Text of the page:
I’m revisiting this text after six months. It doesn’t mean it has gotten easier but I do feel the need to be more honest with what’s been within for so long. It’s something I managed to pen down on the morning of my father’s funeral. Neither its completeness nor its clarity is something I can guarantee; and yet its faults are made up only in heart.

I intend to put together a series of familiar essays or notes on my dad. Writing is healing and it is more importantly, remembrance. Also, the last piece of advice or an expression of his desire of what he wanted for me, something he told me the day before, was that I should write again. So, I’m writing again, dad.


A Note on My Dad


My father was a great man or maybe I should is a great man because the lives he touched will continue to bear the stamp of his influence.

Some of you have known him all your life, some of you he probably greeted during his morning walk, some of you may have worked with him but I think everyone knows that my dad lived life on his terms and in many ways died on his terms.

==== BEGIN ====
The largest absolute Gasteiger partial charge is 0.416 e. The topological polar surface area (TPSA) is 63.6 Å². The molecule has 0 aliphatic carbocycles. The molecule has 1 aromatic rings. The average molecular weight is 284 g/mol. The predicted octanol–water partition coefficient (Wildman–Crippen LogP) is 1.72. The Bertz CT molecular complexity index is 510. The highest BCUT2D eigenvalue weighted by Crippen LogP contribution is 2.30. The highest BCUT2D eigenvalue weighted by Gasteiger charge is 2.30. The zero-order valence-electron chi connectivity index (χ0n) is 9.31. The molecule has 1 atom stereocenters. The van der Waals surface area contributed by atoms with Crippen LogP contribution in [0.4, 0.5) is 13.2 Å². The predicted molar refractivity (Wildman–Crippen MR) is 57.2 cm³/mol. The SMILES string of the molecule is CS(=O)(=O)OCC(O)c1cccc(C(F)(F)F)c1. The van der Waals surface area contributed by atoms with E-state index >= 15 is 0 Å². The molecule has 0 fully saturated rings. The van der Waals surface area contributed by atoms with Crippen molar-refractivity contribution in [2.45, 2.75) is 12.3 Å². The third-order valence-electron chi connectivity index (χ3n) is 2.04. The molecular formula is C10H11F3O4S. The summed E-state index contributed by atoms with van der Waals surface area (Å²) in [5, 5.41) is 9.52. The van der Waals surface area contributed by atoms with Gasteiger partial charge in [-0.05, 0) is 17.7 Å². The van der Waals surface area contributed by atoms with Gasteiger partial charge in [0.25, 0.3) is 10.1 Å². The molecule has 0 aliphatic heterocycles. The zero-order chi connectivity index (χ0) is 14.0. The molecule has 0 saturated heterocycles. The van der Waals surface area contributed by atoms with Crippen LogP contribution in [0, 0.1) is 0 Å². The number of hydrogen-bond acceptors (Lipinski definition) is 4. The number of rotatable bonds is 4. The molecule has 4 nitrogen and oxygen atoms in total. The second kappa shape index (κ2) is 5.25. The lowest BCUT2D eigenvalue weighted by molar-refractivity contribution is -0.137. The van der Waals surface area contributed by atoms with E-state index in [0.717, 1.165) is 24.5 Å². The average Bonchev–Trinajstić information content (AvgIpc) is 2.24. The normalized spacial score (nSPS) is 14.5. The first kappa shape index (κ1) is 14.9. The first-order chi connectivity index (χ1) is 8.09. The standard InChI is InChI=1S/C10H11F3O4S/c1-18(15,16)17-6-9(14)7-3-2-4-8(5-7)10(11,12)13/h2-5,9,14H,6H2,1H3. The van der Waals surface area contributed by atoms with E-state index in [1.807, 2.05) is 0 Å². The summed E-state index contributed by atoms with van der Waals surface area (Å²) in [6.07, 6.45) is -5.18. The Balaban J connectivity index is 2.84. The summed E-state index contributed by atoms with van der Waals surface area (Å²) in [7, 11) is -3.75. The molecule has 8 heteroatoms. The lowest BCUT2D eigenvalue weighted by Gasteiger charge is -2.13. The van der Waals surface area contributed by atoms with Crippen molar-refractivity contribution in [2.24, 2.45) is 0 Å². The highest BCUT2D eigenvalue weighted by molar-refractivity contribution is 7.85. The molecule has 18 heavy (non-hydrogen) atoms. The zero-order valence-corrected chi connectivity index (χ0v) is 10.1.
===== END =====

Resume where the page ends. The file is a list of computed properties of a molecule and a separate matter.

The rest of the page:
He was diagnosed with diabetes the year I was born and yet thanks to a visionary doctor who told him then that it was a lifestyle disease and not one that he had to be drug dependent for, he once more took up an active lifestyle.

He always told us he wanted to live till 70 without drugs because his father, who was diabetic as well, lived till 70 with drugs. In fact, when a few years ago, the gardener in the park in front of our house, died suddenly, with no prolonged illness or hospitalisation, he had remarked that he wanted to die like that – fit, not hospitalised and didn’t want to be a burden.

However, barely a month before his 62nd birthday, he fell ill and the doctors insisted that he had to be put on insulin. After nearly three decades of not taking medication, I think it broke his heart that he had to.

Yet, he did not die on Sunday when he was a little ill, or on Monday when he was still under the weather, but on Tuesday, after he bought provisions, did his chores, everything. He died as he lived, on his feet, doing everything he put his mind to, leaving no unfinished business.